The musical puzzle that adds up to become Der Weg Einer Freiheit turns into something more complex – yet also clearer defined on the band's fourth studio album, Finisterre. The original pieces are still in play: the aggressive German directness akin to Endstille and a penchant for brooding melancholy as embodied by Imperium Dekadenz. Spiraling psychedelic moments comparable to Deafheaven and Wolves In The Throne Room also find their place – as well as a knack for majestic melodies that shows parallels in Swedish black metal spearheaded by Marduk and Dark Funeral.
Yet while Der Weg Einer Freiheit are clearly progressing along the lines laid out by their previous acclaimed effort, Stellar, the band has found a way to make these pieces fit more seamlessly. Finisterre flows together into a coherent picture that stresses the Germans' unique approach and sound. This album marks the point where Der Weg Einer Freiheit turn their various influences into a work entirely of their own expression despite never trying to cover up their roots. This impressive maturity has been reached through several stages.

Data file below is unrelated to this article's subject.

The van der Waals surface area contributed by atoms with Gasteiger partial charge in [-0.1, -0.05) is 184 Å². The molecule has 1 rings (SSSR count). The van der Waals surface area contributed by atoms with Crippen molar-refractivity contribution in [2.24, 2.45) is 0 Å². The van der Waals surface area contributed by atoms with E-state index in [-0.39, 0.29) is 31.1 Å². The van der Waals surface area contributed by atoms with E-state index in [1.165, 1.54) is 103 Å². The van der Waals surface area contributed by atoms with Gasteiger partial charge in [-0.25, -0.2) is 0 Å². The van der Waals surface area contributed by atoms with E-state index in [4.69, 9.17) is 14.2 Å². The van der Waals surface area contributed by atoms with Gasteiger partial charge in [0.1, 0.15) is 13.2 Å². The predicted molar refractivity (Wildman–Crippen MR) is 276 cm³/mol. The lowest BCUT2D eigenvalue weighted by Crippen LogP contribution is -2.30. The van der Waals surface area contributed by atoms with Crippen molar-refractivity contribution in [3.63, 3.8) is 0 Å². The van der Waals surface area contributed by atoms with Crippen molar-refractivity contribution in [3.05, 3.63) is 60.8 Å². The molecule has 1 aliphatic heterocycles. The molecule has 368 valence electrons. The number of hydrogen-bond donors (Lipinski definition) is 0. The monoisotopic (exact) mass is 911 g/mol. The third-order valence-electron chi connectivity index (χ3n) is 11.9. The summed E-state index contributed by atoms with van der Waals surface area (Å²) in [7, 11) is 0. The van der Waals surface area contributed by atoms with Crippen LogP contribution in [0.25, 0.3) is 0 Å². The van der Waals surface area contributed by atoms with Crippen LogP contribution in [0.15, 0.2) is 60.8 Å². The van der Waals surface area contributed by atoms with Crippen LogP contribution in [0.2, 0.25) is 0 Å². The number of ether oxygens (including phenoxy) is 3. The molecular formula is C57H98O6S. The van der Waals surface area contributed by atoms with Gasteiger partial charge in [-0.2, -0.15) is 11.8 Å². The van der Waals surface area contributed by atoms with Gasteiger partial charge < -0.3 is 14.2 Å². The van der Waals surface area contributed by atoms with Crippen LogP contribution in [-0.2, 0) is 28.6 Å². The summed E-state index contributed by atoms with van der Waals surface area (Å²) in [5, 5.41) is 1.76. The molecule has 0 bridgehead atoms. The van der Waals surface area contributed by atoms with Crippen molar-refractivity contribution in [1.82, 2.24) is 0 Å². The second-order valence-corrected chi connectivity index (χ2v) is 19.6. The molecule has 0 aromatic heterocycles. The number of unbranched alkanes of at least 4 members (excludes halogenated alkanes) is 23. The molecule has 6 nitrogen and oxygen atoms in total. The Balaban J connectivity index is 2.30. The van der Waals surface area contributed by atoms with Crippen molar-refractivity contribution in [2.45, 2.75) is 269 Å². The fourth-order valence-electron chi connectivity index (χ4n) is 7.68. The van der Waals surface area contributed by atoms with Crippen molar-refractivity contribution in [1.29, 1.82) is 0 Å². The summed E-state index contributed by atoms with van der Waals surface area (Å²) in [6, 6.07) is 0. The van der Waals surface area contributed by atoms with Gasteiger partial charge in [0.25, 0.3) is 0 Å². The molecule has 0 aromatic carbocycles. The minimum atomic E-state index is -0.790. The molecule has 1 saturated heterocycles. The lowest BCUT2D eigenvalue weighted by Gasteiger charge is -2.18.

Finisterre clearly stands at the apex (for now) of the steep climb that Der Weg Einer Freiheit have taken. This German star is finally shining in full black.